Heritage of Black Highlanders Collection, UNCAsheville Ramsey Library
W. J. Trent and J. W. Walker
DOCTOR WILLIAM JOHNSON TRENT (1873-1963)
ForDOCTOR WILLIAM JOHNSON TRENT
in recognition of twenty-seven years of
as President of Livingstone College
FEBRUARY 12, 1952
The Board of Bishops of the A. M. E. Zion Church
The Trustees of Livingstone College
The Committee and Faculty of Livingstone College
WILLIAM JOHNSON TRENT
As We Know Him
William Johnson Trent was born at Charlotte, North Carolina, in1873, and at the age of
six moved with his family to Pineville. He was educated in the public schools and at
Livingstone College, receiving his Bachelor of Arts degree in the Class on 1898. In a
class that included George C. Clement and James W. Walker, he took the highest honors.
Clement later became Bishop in the African Methodist Episcopal Zion Church and Walker a
specialist in Tuberculosis.
During his student days Mr. Trent sang in the first musical group organized to sing in
the interest of the college. He was in the group that sang at the Atlanta Exposition in
1895 when Dr. Booker T. Washington made his famous "Exposition Address".
Together with his classmate J. W. Walker, he organized the first football team at
Livingstone College that sponsored the first Negro intercollegiate football contest. That
game was staged on the campus of Livingstone College in December, 1892, between Biddle
University (now Johnson C. Smith) of Charlotte.
After his graduation, Mr. Trent served in 1898 with the Third North Carolina Regiment
during the Spanish-American War. Then followed one year when he worked at Greenville
College, an institution sponsored by the Zion Church in Tennessee. In 1900 he went to
Asheville where the Y.M.C.A was combined with the Young Men's Institute built by the late
George Vanderbilt for Negroes. After 11 years he was transferred from Asheville to
Atlanta, Georgia, where he supervised the construction of the new Y.M.C.A. building in
that city. This was the most modern and up-to-date building being used by Negroes in the
South at the time of its erection. He remained there 14 years prior to his being elected
President of his Alma Mater.
In July of 1925, Mr. Trent moved to Salisbury and began his program of improving and
expanding the college. "I received my greatest inspiration", he says today,
"apart from my Christian home, from Livingstone and those who served here during my
student days--Dr. Price, Mrs. Tucker, DR. Edward E. Moore, W. H. Goler, and F. H.
Noble". These were some of the pioneers in the early history of the college.
"The saddest moments in my administration", he reports, "came when the
Price Memorial Building remained unfinished during the Depression. But I never lost faith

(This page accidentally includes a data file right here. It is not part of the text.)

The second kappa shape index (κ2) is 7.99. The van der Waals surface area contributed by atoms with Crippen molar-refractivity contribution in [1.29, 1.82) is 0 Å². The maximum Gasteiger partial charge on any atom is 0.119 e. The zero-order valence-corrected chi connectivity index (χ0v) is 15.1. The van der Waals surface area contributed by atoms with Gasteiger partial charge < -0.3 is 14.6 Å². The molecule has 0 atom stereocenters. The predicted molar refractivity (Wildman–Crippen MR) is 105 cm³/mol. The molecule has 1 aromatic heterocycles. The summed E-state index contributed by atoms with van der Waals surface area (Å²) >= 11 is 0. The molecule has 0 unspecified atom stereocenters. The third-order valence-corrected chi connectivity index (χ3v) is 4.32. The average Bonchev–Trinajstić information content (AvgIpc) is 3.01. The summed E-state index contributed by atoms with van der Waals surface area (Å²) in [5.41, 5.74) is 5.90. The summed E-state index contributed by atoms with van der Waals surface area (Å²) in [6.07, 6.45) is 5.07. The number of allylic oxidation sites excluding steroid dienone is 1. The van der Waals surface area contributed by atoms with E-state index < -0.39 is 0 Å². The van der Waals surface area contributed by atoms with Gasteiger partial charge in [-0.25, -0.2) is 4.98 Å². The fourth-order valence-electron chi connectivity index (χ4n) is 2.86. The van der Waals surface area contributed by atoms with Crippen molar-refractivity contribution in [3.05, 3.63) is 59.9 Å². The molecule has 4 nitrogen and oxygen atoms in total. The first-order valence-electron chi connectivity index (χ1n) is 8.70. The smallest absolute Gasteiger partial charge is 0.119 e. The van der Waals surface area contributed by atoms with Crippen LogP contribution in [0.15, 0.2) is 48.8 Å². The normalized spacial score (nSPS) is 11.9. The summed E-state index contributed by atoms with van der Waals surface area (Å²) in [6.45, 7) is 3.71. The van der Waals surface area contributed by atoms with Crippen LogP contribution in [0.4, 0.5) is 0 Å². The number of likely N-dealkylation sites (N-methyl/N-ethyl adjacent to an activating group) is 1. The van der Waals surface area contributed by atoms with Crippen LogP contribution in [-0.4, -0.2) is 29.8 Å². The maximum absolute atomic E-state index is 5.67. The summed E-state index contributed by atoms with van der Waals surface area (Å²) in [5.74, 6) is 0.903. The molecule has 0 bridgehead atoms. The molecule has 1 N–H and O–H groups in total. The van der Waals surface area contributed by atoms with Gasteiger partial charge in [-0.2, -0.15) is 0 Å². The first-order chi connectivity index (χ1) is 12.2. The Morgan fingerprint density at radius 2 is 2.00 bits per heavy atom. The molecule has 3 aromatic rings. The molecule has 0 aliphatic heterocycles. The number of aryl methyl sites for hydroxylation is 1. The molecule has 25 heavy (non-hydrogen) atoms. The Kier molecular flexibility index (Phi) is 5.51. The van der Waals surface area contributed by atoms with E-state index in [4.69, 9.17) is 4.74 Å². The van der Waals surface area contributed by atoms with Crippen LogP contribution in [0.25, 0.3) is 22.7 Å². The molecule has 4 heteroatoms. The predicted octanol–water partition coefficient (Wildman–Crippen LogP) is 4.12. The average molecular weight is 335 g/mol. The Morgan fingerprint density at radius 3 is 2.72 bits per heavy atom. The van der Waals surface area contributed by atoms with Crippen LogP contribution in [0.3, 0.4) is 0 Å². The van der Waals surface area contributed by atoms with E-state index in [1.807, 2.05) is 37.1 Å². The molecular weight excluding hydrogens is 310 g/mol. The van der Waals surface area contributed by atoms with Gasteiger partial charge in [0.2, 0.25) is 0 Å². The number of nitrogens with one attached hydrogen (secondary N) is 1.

in the leadership of the A.M.E. Zion Church".
Asked about the happiest moment, he replied, "My happiest moment came when we
received the announcement that Livingstone had received the 'A' rating from the Southern
Association of Colleges and Secondary Schools. That had been the hope and ideal of the
Church and college administration". And he went on to reminisce, "I have always
been thrilled by the cooperation of the bishops, ministers, and members of the Zion Church
in seeing the needs and rallying to the support of the college. Then, to, receiving grants
from the General Education Board and Mr. B. N. Duke of $75,000 and $60,000 respectively,
brought great happiness".
A life-long member of the A.M.E. Zion Church, President Trent has attended every
General Conference since 1928 and has never lost his zeal for the local church. He is at
present Preacher Steward at Soldiers Memorial Church. He is a member of the Board of
Education of the City of Salisbury; the Masonic Lodge; Odd Fellows; Boule; Board of
Directors of the Hammock Beach Project for Negro Teachers in North Carolina; and the Omega
Psi Phi Fraternity, Inc.
President Trent has three children who are distinguished leaders. They are: Altona
Trent Johns, Music Teacher, Alabama State College, Montgomery; William J. Trent, Jr.,
Executive Director of the United Negro College Fund, New York City; and Mary Estelle
Stewart, Red Cross work in Europe during World War II, and later in Japan.
President Trent loves books and is a prodigious reader of histories and biographies.
Many think of him as the best reference for much of the rich history of the church, and
are awed at his ability to quote freely from definitive works. Upon the completion of
twenty-five years as President of Livingstone, the college faculty started a collection of
histories and biographies in the Library to be known as the "Trent Collection".
The student body observed a day in his honor with special recognition and presented
President Trent with a gold watch appropriately engraved as a symbol of twenty-five years.
This tribute of recognition paid him today by the Zion Church, College Alumni, and many
friends bespeaks the faith he has kept with thousands of people during more than fifty
years of unselfish service to the public.